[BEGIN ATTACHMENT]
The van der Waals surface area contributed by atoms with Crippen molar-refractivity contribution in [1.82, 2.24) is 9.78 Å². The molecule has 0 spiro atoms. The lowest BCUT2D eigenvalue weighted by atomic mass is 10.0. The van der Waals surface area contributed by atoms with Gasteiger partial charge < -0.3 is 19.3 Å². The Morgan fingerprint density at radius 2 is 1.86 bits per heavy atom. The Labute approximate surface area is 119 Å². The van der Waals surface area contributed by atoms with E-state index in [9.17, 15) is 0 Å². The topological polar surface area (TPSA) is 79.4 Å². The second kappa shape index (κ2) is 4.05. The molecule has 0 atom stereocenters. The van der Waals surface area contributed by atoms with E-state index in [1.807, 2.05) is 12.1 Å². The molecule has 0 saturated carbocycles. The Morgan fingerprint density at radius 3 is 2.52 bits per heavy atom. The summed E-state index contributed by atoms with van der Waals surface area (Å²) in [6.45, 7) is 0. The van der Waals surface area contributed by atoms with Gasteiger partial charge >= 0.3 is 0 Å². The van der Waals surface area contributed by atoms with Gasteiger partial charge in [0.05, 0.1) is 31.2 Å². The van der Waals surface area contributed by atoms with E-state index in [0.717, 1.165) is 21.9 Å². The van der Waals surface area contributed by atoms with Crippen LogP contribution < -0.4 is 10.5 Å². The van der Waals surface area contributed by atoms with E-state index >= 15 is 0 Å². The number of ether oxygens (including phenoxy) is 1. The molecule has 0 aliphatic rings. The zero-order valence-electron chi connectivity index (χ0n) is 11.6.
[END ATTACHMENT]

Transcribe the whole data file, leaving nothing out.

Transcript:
The van der Waals surface area contributed by atoms with Crippen molar-refractivity contribution in [1.82, 2.24) is 9.78 Å². The molecule has 0 spiro atoms. The lowest BCUT2D eigenvalue weighted by atomic mass is 10.0. The van der Waals surface area contributed by atoms with Gasteiger partial charge < -0.3 is 19.3 Å². The Morgan fingerprint density at radius 2 is 1.86 bits per heavy atom. The Labute approximate surface area is 119 Å². The van der Waals surface area contributed by atoms with E-state index in [9.17, 15) is 0 Å². The topological polar surface area (TPSA) is 79.4 Å². The second kappa shape index (κ2) is 4.05. The molecule has 0 atom stereocenters. The van der Waals surface area contributed by atoms with E-state index in [1.807, 2.05) is 12.1 Å². The molecule has 0 saturated carbocycles. The Morgan fingerprint density at radius 3 is 2.52 bits per heavy atom. The summed E-state index contributed by atoms with van der Waals surface area (Å²) in [6.45, 7) is 0. The van der Waals surface area contributed by atoms with Gasteiger partial charge >= 0.3 is 0 Å². The van der Waals surface area contributed by atoms with Gasteiger partial charge in [0.05, 0.1) is 31.2 Å². The van der Waals surface area contributed by atoms with E-state index in [0.717, 1.165) is 21.9 Å². The van der Waals surface area contributed by atoms with Crippen LogP contribution < -0.4 is 10.5 Å². The van der Waals surface area contributed by atoms with E-state index >= 15 is 0 Å². The number of ether oxygens (including phenoxy) is 1. The molecule has 0 aliphatic rings. The zero-order valence-electron chi connectivity index (χ0n) is 11.6.